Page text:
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National Day on Writing

National Day on Writing - Previous Revision

Recognizing the importance of writing for all students and that teachers and students love to share their stories, NCTE celebrated its first National Day on Writing and unveiled its National Gallery of Writing on October 20, 2009. Since that day more than 30,000 pieces of writing, including poems, videos, essays, letters, audio recordings, blog entries, artwork, email and text messages, and short stories, have been submitted.

More about the National Day on Writing

Q: Is this an officially recognized day? Yes! The Senate passed resolutions in 2009 and 2010 declaring October 20 the National Day on Writing.


Q: Can I organize a celebration of the Day at my school? Yes! See the "Get Involved" page for ideas.


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Join NCTE in celebrating writing on the third annual National Day on Writing, Thursday, October 20, 2011

Where do I begin?  See these ideas for participating and tips for writers.

Want more information on contributing to the National Gallery?  Learn more about submitting your writing and about starting a gallery.

For those having trouble getting started, NCTE has created Tips for Writers and made some sample writings available.  For those needing inspiration, popular authors and celebrities, such as Sarah McCoy who tells us "a day without writing is like a day without food," talk about writing.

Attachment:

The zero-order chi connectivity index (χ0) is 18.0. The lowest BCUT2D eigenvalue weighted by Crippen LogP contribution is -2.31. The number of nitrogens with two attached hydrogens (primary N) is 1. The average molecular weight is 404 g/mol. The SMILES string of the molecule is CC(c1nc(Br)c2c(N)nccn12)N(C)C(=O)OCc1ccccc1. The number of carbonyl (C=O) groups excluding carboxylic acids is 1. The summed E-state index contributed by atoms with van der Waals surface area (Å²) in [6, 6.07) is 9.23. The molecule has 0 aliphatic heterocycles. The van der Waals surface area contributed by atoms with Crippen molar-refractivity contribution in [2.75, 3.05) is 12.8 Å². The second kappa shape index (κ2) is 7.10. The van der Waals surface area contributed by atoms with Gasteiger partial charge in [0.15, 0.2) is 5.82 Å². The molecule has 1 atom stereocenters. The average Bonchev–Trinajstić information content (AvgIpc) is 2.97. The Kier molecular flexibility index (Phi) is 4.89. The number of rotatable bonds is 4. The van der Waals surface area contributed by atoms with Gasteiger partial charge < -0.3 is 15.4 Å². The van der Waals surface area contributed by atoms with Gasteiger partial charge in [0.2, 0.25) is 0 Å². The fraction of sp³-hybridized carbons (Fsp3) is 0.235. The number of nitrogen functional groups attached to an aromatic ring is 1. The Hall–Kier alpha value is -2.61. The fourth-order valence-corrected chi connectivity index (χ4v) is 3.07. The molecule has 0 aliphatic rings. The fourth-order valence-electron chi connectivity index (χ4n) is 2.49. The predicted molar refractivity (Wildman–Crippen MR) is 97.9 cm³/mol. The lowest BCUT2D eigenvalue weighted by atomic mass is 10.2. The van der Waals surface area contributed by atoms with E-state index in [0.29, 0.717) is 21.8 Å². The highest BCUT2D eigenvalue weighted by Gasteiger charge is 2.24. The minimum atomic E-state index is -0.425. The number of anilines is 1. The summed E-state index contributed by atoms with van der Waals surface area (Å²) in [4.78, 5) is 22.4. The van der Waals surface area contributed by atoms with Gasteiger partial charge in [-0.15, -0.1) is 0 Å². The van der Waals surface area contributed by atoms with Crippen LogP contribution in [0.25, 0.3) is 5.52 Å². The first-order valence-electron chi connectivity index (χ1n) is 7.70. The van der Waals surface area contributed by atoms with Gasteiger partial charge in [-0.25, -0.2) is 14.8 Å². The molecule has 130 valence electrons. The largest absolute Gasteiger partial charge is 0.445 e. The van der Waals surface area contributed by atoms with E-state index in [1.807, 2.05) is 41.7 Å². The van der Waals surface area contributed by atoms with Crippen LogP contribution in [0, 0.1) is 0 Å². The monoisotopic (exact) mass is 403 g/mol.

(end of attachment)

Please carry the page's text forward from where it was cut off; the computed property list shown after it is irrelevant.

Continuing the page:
This communication contributes to our academic achievement and rigor, to development of business and commerce, and to our global economy and community.

  • Young people using forms of digital media are leading the way in new forms of composing. (See Writing Between the Lines—and Everywhere Else)
  • Writers continue to learn how to write for different purposes, audiences, and occasions throughout their lifetimes.
  • point to the importance of writing instruction and practice at every grade level, for every student and in every subject area from preschool through university. (See The Genteel Unteaching of America’s Poor.) 
  • emphasize the lifelong process of learning to write and composing for different audiences, purposes, and occasions. 

NCTE members value writing as a tool for learning and live the importance of writing daily.


Learn about NCTE's history and the history of literacy education in these Centennial resources!

About the National Day

The National Gallery

Celebrity Testimonials

Get Involved!

Something Else

Something Else


Document and Site Resources

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NCTE - The National Council of Teachers Of English

A Professional Association of Educators in English Studies, Literacy, and Language Arts